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Civil Forfeiture Run Amok? (With the Help of Judicial Activism?)

[Post bumped and updated 8.22.06.  Scroll down to the bottom of the post for the update.]

Query: How does an appellate panel get around the clear error standard of review when it disagrees with the district court?  As astute readers know, an appellate court will reverse a trial court's credibility determinations only after concluding that the trial court committed clear error, i.e., that it exercised will, not judgment.  It's hard, but not impossible, as Judge Colloton demonstrated in U.S. v. $124,700 in U.S. Currency (here, via Cato).

At issue in $124,700 was this: Was money found in a Mexican immigrant's rental car substantially connected to drug activity?  Here was the evidence that it was:

  • There was a lot of it.
  • The defendant was travelling home via a rental car after taking a one-way plane ticket to the Chicago.
  • The defendant lied about who rented the car for him.
  • The rental car was in a third party's name.
  • The defendant lied about having money in the car.
  • A drug dog alerted when sniffing the rental car.

That certainly is strong evidence that the money was substantially connected to drugs!  Except that, at a bench trial, the defendant believably explained how he got the money, and why he was driving the rental car.

He was travelling to Chicago to purchase a truck he needed to start a new business.  He flew on a one-way ticket because he intended to drive the truck home. When he arrived in Chicago, the truck had already been sold.  Thus, he needed a rental car.  Since he, like many recent immigrants, did not have a credit card, he had someone else rent the car for him.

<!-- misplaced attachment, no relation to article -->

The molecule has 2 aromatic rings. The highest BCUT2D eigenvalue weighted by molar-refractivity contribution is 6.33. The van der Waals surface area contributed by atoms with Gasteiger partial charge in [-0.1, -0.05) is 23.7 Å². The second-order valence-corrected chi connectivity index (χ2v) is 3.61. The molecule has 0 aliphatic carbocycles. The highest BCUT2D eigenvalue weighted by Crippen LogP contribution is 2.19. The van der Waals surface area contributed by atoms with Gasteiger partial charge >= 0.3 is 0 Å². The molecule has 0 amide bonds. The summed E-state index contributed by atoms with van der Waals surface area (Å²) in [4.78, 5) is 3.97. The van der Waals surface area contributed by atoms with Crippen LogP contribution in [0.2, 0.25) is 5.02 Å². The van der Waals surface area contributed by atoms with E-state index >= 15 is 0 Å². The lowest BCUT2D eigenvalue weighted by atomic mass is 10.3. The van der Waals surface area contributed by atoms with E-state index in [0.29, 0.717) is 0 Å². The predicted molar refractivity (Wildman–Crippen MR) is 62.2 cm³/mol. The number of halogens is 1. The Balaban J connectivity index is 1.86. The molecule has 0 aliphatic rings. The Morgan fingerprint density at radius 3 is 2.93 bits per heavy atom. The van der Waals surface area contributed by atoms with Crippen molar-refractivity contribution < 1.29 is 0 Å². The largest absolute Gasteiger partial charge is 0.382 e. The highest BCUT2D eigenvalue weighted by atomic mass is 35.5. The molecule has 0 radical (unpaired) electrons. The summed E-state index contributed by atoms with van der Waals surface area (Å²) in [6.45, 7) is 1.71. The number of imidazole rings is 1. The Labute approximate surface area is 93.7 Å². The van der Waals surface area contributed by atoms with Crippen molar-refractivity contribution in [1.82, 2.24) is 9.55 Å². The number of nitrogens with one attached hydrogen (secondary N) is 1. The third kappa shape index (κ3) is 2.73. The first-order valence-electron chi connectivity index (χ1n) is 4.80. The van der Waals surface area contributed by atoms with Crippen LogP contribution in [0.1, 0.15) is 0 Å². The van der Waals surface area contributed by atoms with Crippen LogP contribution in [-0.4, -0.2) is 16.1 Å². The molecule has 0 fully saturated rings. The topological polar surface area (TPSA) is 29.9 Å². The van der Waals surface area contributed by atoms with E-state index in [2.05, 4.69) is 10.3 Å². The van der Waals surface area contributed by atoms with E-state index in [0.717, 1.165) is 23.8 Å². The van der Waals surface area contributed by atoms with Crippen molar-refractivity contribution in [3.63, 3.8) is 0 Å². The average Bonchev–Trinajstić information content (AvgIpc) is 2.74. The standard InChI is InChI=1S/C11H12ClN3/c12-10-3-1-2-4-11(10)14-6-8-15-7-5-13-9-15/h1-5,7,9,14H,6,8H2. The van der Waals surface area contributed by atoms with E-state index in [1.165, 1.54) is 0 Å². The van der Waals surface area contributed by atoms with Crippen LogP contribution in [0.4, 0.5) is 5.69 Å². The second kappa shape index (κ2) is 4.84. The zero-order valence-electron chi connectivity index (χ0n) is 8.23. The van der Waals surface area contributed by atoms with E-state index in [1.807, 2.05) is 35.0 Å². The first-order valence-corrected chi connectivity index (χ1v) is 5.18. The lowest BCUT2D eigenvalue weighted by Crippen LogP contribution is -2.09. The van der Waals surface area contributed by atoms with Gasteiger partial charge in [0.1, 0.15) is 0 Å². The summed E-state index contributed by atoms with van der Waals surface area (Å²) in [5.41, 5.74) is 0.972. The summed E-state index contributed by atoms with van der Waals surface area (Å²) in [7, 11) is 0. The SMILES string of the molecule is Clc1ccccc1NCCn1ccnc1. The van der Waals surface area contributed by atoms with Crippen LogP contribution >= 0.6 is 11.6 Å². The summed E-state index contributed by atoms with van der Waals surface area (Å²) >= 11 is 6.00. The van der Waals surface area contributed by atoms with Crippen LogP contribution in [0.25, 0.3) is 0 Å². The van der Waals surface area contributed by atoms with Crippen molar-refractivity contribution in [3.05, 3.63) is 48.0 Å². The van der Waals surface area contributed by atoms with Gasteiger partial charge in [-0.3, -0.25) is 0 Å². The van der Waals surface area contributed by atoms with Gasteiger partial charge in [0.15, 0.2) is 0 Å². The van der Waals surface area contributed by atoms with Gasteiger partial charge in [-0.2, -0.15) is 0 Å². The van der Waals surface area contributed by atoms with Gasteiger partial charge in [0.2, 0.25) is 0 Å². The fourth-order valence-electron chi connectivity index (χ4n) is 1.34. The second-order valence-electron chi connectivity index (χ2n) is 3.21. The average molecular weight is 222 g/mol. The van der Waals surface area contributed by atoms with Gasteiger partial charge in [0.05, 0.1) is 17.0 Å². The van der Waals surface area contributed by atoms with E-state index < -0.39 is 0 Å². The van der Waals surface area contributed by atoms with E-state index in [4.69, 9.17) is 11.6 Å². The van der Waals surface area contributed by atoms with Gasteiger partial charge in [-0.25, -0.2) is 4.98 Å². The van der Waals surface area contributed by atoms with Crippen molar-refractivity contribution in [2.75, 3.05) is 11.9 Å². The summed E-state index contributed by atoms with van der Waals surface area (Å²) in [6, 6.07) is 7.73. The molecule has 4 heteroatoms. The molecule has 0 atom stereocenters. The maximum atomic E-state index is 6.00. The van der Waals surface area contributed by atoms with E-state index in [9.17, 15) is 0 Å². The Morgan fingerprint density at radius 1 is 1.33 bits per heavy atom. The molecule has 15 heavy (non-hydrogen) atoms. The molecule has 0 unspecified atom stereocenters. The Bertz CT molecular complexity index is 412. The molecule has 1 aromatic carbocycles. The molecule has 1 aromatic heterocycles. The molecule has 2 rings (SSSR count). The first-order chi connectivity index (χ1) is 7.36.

In support of his story, he presented this evidence:

  • There were no drugs in the car, and the government could not link the him, by any standard of proof, to drugs or drug dealers. 
  • A business partner testified that he had given him "$65,000 in cash, which was a
    combination of money that he had borrowed from his father-in-law and his own
    personal cash savings, with the expectation that [the defendant] would help him buy a refrigerated truck for the produce business."
  • The defendant "testified that he gave $40,000 of his own money, plus $20,000 from a friend, Andres Madrigal Morgan, as an investment in Gomez’s truck."
  • "Consistent with Gonzolez’s account, Andres Madrigal Morgan testified that he contributed $20,000 in proceeds from a vehicle sale to Gonzolez’s investment in the truck."   

After hearing all of this evidence, the district court held that the government did not prove its case that the money was substantially connected to drug activity.  Thus, the issue would seem to be: Did the district court abuse its discretion when it believed the defendant's story? 

Not so fast, said Judge Colloton.  Given that it would be impossible, in light of the record, to reverse the district court, Judge Colloton re-frames the issue: